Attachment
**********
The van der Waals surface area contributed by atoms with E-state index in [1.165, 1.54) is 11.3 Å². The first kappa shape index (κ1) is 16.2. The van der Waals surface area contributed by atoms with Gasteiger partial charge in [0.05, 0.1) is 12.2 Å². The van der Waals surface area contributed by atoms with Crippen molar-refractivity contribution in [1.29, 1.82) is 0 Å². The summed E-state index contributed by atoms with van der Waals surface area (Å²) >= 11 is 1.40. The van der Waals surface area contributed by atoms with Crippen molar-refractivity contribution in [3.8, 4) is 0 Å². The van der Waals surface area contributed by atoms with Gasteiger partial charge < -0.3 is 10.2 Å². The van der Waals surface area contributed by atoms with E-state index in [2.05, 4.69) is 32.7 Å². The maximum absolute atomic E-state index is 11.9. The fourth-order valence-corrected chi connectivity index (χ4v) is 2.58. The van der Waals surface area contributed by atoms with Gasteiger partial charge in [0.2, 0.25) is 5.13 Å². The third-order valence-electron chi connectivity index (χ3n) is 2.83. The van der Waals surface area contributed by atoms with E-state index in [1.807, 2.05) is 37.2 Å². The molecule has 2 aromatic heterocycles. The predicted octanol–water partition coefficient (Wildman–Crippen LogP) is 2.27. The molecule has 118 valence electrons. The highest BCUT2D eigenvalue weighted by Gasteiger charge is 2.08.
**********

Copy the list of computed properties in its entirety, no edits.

The van der Waals surface area contributed by atoms with E-state index in [1.165, 1.54) is 11.3 Å². The first kappa shape index (κ1) is 16.2. The van der Waals surface area contributed by atoms with Gasteiger partial charge in [0.05, 0.1) is 12.2 Å². The van der Waals surface area contributed by atoms with Crippen molar-refractivity contribution in [1.29, 1.82) is 0 Å². The summed E-state index contributed by atoms with van der Waals surface area (Å²) >= 11 is 1.40. The van der Waals surface area contributed by atoms with Crippen molar-refractivity contribution in [3.8, 4) is 0 Å². The van der Waals surface area contributed by atoms with Gasteiger partial charge < -0.3 is 10.2 Å². The van der Waals surface area contributed by atoms with E-state index in [2.05, 4.69) is 32.7 Å². The maximum absolute atomic E-state index is 11.9. The fourth-order valence-corrected chi connectivity index (χ4v) is 2.58. The van der Waals surface area contributed by atoms with Gasteiger partial charge in [0.2, 0.25) is 5.13 Å². The third-order valence-electron chi connectivity index (χ3n) is 2.83. The van der Waals surface area contributed by atoms with E-state index in [1.807, 2.05) is 37.2 Å². The molecule has 2 aromatic heterocycles. The predicted octanol–water partition coefficient (Wildman–Crippen LogP) is 2.27. The molecule has 118 valence electrons. The highest BCUT2D eigenvalue weighted by Gasteiger charge is 2.08.